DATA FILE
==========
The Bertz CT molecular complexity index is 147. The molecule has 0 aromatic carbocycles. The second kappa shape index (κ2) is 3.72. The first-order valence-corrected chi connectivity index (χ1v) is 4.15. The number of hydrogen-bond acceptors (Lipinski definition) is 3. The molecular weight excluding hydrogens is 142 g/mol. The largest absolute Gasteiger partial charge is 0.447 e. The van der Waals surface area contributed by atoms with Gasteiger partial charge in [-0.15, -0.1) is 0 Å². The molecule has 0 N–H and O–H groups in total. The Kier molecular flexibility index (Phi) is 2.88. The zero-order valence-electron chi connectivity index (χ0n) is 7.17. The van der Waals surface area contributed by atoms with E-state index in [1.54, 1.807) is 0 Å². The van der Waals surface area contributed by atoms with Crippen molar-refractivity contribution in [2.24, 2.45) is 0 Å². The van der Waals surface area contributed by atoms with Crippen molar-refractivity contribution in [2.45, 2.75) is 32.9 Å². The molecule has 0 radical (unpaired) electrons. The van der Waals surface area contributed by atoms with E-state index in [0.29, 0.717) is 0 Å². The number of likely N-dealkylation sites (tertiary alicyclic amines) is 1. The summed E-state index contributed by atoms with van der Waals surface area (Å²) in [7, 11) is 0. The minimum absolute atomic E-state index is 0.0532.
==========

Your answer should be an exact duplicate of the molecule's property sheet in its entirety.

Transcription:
The Bertz CT molecular complexity index is 147. The molecule has 0 aromatic carbocycles. The second kappa shape index (κ2) is 3.72. The first-order valence-corrected chi connectivity index (χ1v) is 4.15. The number of hydrogen-bond acceptors (Lipinski definition) is 3. The molecular weight excluding hydrogens is 142 g/mol. The largest absolute Gasteiger partial charge is 0.447 e. The van der Waals surface area contributed by atoms with Gasteiger partial charge in [-0.15, -0.1) is 0 Å². The molecule has 0 N–H and O–H groups in total. The Kier molecular flexibility index (Phi) is 2.88. The zero-order valence-electron chi connectivity index (χ0n) is 7.17. The van der Waals surface area contributed by atoms with E-state index in [1.54, 1.807) is 0 Å². The van der Waals surface area contributed by atoms with Crippen molar-refractivity contribution in [2.24, 2.45) is 0 Å². The van der Waals surface area contributed by atoms with Crippen molar-refractivity contribution in [2.45, 2.75) is 32.9 Å². The molecule has 0 radical (unpaired) electrons. The van der Waals surface area contributed by atoms with E-state index in [0.29, 0.717) is 0 Å². The number of likely N-dealkylation sites (tertiary alicyclic amines) is 1. The summed E-state index contributed by atoms with van der Waals surface area (Å²) in [7, 11) is 0. The minimum absolute atomic E-state index is 0.0532.